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Prosperity based on debt
A large number of European governments were keen to embark on the deregulation of the financial sector in the 1980s. The deregulation in Europe was initially proposed in the United Kingdom by the Prime Minister Margaret Thatcher and, subsequently, adopted by a large number of European governments.
It opened up the doors to the addiction of European consumers to credit. Waves of bank loans and mortgages became available to consumers and it quickly turned into a necessity. Later on, it became clear that banking in Europe turned into a highly profitable activity completely different from the risk-averse methods adopted by the sector in the 1970s.
This practice generated the conditions for household debt to rise to a greater proportion of real income. The expansion of household debt in the 1980s, 1990s and 2000s was unprecedented by any historical standards and the whole economic system became dependent on debt creation to expand further.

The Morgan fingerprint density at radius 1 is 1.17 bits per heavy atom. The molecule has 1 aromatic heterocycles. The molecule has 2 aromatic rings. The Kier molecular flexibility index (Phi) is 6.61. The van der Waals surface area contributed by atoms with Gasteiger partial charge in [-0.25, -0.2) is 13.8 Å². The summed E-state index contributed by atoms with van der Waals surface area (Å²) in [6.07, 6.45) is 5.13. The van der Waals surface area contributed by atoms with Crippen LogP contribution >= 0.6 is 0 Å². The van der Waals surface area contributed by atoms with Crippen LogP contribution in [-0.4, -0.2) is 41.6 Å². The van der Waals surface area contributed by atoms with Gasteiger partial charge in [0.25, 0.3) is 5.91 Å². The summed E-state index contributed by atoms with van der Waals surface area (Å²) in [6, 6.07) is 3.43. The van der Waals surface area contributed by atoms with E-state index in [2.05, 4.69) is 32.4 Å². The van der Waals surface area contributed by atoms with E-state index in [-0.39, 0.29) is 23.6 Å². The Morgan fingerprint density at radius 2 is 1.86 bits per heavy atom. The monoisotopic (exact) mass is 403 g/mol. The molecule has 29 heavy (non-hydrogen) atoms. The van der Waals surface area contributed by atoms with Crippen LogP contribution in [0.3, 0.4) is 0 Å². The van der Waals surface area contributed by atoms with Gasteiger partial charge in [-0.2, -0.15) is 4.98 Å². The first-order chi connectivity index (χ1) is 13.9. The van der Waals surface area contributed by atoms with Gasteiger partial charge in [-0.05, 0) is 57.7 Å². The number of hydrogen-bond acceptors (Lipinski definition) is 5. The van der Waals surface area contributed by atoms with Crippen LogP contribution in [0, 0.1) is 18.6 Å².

Following more than three decades of financial deregulation, the outstanding credit to households in Europe increased more than 170%, in nominal values, from US$4tn in 1995 to more than US$11tn by the end of the 2000s. In the UK alone, for example, household debt is running at US$2.4tn which represents an increase of more than 200% since the middle of the 1990s. Domestic banks are the main providers of credit to all sectors of the economy including households.
This large-scale lending, which was backed by government policies, aimed to incentivise European consumers to increase borrowing rates. This practice has boosted the profitability of the European banks on an unimaginable scale. It has generated a permanent stream of cash flowing from consumers to the banking system based on the acquisition of mortgages and consumer credit to purchase durable and nondurable goods. The increase in borrowing rates coincided with the stagnation of wages across Europe.
How much more would it need to grow before someone in the government realizes that there is something wrong with it?